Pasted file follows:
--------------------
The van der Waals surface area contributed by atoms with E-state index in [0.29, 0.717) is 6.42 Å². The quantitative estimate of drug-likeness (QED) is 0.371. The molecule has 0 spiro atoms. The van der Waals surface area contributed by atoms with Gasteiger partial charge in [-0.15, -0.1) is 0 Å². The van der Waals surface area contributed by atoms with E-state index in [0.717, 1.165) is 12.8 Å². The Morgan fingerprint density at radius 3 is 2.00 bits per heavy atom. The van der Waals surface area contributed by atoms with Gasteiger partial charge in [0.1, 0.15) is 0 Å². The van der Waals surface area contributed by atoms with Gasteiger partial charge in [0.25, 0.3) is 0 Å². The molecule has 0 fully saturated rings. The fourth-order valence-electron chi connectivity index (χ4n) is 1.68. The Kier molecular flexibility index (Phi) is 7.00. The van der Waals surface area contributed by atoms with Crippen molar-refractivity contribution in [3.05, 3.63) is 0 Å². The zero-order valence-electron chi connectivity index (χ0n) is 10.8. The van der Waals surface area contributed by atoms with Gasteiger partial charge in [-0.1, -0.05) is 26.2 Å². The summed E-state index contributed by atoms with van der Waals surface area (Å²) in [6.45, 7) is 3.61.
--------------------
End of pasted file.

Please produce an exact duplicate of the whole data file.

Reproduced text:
The van der Waals surface area contributed by atoms with E-state index in [0.29, 0.717) is 6.42 Å². The quantitative estimate of drug-likeness (QED) is 0.371. The molecule has 0 spiro atoms. The van der Waals surface area contributed by atoms with Gasteiger partial charge in [-0.15, -0.1) is 0 Å². The van der Waals surface area contributed by atoms with E-state index in [0.717, 1.165) is 12.8 Å². The Morgan fingerprint density at radius 3 is 2.00 bits per heavy atom. The van der Waals surface area contributed by atoms with Gasteiger partial charge in [0.1, 0.15) is 0 Å². The van der Waals surface area contributed by atoms with Gasteiger partial charge in [0.25, 0.3) is 0 Å². The molecule has 0 fully saturated rings. The fourth-order valence-electron chi connectivity index (χ4n) is 1.68. The Kier molecular flexibility index (Phi) is 7.00. The van der Waals surface area contributed by atoms with Crippen molar-refractivity contribution in [3.05, 3.63) is 0 Å². The zero-order valence-electron chi connectivity index (χ0n) is 10.8. The van der Waals surface area contributed by atoms with Gasteiger partial charge in [-0.1, -0.05) is 26.2 Å². The summed E-state index contributed by atoms with van der Waals surface area (Å²) in [6.45, 7) is 3.61.